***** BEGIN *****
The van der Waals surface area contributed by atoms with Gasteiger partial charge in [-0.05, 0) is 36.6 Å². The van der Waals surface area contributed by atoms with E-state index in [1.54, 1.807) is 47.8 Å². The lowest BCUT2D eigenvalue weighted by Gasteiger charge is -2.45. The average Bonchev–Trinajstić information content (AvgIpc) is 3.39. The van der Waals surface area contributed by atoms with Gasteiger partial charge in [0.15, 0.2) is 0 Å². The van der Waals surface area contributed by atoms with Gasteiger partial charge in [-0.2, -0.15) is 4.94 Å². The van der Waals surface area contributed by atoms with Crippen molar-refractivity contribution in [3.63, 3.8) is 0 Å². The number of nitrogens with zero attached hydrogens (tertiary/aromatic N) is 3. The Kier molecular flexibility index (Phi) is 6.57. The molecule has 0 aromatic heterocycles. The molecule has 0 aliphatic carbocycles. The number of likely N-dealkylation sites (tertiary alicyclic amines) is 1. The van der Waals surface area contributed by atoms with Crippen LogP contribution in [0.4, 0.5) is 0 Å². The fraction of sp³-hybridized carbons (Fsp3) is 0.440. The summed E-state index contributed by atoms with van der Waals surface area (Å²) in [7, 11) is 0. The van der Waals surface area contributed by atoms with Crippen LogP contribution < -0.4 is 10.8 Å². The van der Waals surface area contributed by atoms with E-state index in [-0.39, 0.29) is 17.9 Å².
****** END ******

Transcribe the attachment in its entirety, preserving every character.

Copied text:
The van der Waals surface area contributed by atoms with Gasteiger partial charge in [-0.05, 0) is 36.6 Å². The van der Waals surface area contributed by atoms with E-state index in [1.54, 1.807) is 47.8 Å². The lowest BCUT2D eigenvalue weighted by Gasteiger charge is -2.45. The average Bonchev–Trinajstić information content (AvgIpc) is 3.39. The van der Waals surface area contributed by atoms with Gasteiger partial charge in [0.15, 0.2) is 0 Å². The van der Waals surface area contributed by atoms with Gasteiger partial charge in [-0.2, -0.15) is 4.94 Å². The van der Waals surface area contributed by atoms with Crippen molar-refractivity contribution in [3.63, 3.8) is 0 Å². The number of nitrogens with zero attached hydrogens (tertiary/aromatic N) is 3. The Kier molecular flexibility index (Phi) is 6.57. The molecule has 0 aromatic heterocycles. The molecule has 0 aliphatic carbocycles. The number of likely N-dealkylation sites (tertiary alicyclic amines) is 1. The van der Waals surface area contributed by atoms with Crippen LogP contribution in [0.4, 0.5) is 0 Å². The fraction of sp³-hybridized carbons (Fsp3) is 0.440. The summed E-state index contributed by atoms with van der Waals surface area (Å²) in [7, 11) is 0. The van der Waals surface area contributed by atoms with Crippen LogP contribution < -0.4 is 10.8 Å². The van der Waals surface area contributed by atoms with E-state index in [-0.39, 0.29) is 17.9 Å².